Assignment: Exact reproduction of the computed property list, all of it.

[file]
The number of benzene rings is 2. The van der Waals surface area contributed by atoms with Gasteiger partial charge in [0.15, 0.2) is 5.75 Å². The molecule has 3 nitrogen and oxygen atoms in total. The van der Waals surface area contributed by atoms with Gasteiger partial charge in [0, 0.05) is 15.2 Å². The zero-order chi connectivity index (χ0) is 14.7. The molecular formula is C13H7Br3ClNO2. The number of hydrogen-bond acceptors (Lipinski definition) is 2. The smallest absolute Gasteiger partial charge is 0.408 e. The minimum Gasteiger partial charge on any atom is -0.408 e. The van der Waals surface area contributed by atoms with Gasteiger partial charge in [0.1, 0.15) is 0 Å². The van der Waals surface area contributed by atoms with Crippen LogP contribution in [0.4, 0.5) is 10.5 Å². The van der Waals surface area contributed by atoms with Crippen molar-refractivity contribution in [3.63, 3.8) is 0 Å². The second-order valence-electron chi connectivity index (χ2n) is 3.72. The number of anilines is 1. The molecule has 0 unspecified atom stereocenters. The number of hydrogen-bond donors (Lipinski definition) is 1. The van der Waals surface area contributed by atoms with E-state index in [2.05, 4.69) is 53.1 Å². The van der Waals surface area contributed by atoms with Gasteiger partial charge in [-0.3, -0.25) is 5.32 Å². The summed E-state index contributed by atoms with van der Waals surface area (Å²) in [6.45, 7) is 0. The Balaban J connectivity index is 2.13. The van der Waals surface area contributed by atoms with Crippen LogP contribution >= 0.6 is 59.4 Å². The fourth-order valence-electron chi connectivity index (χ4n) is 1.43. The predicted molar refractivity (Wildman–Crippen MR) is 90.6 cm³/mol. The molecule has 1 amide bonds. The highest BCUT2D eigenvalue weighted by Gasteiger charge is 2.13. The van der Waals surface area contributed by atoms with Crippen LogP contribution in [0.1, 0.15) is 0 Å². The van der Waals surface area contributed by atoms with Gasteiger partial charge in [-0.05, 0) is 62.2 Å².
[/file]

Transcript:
The number of benzene rings is 2. The van der Waals surface area contributed by atoms with Gasteiger partial charge in [0.15, 0.2) is 5.75 Å². The molecule has 3 nitrogen and oxygen atoms in total. The van der Waals surface area contributed by atoms with Gasteiger partial charge in [0, 0.05) is 15.2 Å². The zero-order chi connectivity index (χ0) is 14.7. The molecular formula is C13H7Br3ClNO2. The number of hydrogen-bond acceptors (Lipinski definition) is 2. The smallest absolute Gasteiger partial charge is 0.408 e. The minimum Gasteiger partial charge on any atom is -0.408 e. The van der Waals surface area contributed by atoms with Gasteiger partial charge in [0.1, 0.15) is 0 Å². The van der Waals surface area contributed by atoms with Crippen LogP contribution in [0.4, 0.5) is 10.5 Å². The van der Waals surface area contributed by atoms with Crippen molar-refractivity contribution in [3.63, 3.8) is 0 Å². The second-order valence-electron chi connectivity index (χ2n) is 3.72. The number of anilines is 1. The molecule has 0 unspecified atom stereocenters. The number of hydrogen-bond donors (Lipinski definition) is 1. The van der Waals surface area contributed by atoms with E-state index in [2.05, 4.69) is 53.1 Å². The van der Waals surface area contributed by atoms with Gasteiger partial charge in [-0.3, -0.25) is 5.32 Å². The summed E-state index contributed by atoms with van der Waals surface area (Å²) in [6.45, 7) is 0. The Balaban J connectivity index is 2.13. The van der Waals surface area contributed by atoms with Crippen LogP contribution >= 0.6 is 59.4 Å². The fourth-order valence-electron chi connectivity index (χ4n) is 1.43. The predicted molar refractivity (Wildman–Crippen MR) is 90.6 cm³/mol. The molecule has 1 amide bonds. The highest BCUT2D eigenvalue weighted by Gasteiger charge is 2.13. The van der Waals surface area contributed by atoms with Crippen LogP contribution in [0.1, 0.15) is 0 Å². The van der Waals surface area contributed by atoms with Gasteiger partial charge in [-0.05, 0) is 62.2 Å².